Valuing livestock is usually not as difficult as valuing land. Daily market prices exist for just about all types of livestock. The key is to make sure to understand and properly note differences in livestock with respect to gender, and whether the livestock are to be used for breeding, dairy or meat production purposes. So, if you know your categories and weight ranges in those categories you will get an accurate picture of value. Also, livestock can be affected by health issues and catastrophes that can wipe out value very quickly. Think “Bird Flu” here.
It is easy to come up with an accurate value for most agricultural crops. They are valued in a similar fashion to the valuation of livestock. There is a daily market price that is readily accessible. But, factors that can influence the daily market price would be quality and the cost to deliver the commodity to market. Valuing fruits and vegetable can be a bit trickier. Most of those types of agricultural crops do not have any reliable daily market price, and there may not be any type of reasonable guarantee that the fruit or vegetable can be sold at its highest valued use. Many of these crops are sold via production contract, so that can determine value, but there are risks associated with production contracts that can affect value, such as the contracting processor terminating the contract. Also, valuation issues can arise when growing crops need to be valued, perhaps because of the death of the farmer. Some states, such as Iowa, have specific regulations that apply to establish the value of growing crops. The IRS also has regulations that provide guidance in this area. Relatedly, predicting harvest yields is highly speculative. But, it might be possible to use the amount of the potential harvest that is insured as a basis for determining a yield when valuing a growing crop.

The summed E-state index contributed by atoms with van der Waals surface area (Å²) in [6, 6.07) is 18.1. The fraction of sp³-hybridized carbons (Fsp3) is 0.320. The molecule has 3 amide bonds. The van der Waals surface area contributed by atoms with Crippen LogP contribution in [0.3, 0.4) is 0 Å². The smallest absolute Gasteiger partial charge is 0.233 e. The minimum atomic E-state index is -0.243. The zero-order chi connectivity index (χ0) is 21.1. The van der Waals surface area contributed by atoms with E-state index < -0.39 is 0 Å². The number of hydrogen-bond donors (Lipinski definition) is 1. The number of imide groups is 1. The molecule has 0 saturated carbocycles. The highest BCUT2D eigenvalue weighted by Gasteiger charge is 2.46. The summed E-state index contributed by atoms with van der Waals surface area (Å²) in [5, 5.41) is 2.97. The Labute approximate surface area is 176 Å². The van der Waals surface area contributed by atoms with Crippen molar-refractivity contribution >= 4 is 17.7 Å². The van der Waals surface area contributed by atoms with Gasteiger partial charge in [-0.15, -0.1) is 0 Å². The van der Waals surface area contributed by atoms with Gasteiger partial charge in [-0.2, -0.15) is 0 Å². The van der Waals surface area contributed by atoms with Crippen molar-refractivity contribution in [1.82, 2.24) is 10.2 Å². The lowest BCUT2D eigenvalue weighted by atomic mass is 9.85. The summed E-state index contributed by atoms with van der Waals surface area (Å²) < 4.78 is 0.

I have blogged previously about the recent Treasury Department regulations that have been proposed that would deny minority discounts in family-controlled entities. In recent decades, discounts for minority interest and lack of marketability have been recognized by the courts as a necessary element in arriving at the true fair market value of a gifted or inherited interest in a family business. But, the proposed regulations would foreclose many, if not all, of those planning opportunities. It’s the Treasury’s attempt to redefine value in just about any manner that it wants, and is a movement away from the time-tested (and judicially validated) willing-buyer/willing-seller test. If the Treasury insist on finalizing the rules in their present form, you can expect court challenges that will take years to arrive at a final determination on their validity.
Valuation issues arise often in agriculture. Land is the big item to determine value accurately to the best of one’s ability. Crops and livestock are usually fairly easy to get an accurate valuation, at least for Midwest type agricultural crops. But, as always, good valuation numbers will help for financial, tax, and estate, business and succession planning purposes.